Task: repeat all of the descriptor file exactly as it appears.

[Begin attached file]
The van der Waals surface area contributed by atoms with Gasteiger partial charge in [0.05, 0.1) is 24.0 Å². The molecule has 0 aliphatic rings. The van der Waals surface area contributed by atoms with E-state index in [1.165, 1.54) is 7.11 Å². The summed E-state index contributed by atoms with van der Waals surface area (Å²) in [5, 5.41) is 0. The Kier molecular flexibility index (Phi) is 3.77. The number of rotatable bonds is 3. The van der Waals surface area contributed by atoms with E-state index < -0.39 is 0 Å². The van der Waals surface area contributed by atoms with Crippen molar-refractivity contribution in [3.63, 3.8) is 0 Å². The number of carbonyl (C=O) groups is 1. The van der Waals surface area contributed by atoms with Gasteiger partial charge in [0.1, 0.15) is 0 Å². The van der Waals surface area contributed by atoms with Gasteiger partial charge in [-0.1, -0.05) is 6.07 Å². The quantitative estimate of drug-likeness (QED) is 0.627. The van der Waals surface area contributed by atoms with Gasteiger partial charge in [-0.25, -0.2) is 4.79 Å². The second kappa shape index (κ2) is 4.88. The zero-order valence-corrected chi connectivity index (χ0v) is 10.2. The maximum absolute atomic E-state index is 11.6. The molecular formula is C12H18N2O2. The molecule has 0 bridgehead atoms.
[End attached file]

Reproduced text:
The van der Waals surface area contributed by atoms with Gasteiger partial charge in [0.05, 0.1) is 24.0 Å². The molecule has 0 aliphatic rings. The van der Waals surface area contributed by atoms with E-state index in [1.165, 1.54) is 7.11 Å². The summed E-state index contributed by atoms with van der Waals surface area (Å²) in [5, 5.41) is 0. The Kier molecular flexibility index (Phi) is 3.77. The number of rotatable bonds is 3. The van der Waals surface area contributed by atoms with E-state index < -0.39 is 0 Å². The van der Waals surface area contributed by atoms with Crippen molar-refractivity contribution in [3.63, 3.8) is 0 Å². The number of carbonyl (C=O) groups is 1. The van der Waals surface area contributed by atoms with Gasteiger partial charge in [0.1, 0.15) is 0 Å². The van der Waals surface area contributed by atoms with Gasteiger partial charge in [-0.1, -0.05) is 6.07 Å². The quantitative estimate of drug-likeness (QED) is 0.627. The van der Waals surface area contributed by atoms with Gasteiger partial charge in [-0.25, -0.2) is 4.79 Å². The second kappa shape index (κ2) is 4.88. The zero-order valence-corrected chi connectivity index (χ0v) is 10.2. The maximum absolute atomic E-state index is 11.6. The molecular formula is C12H18N2O2. The molecule has 0 bridgehead atoms.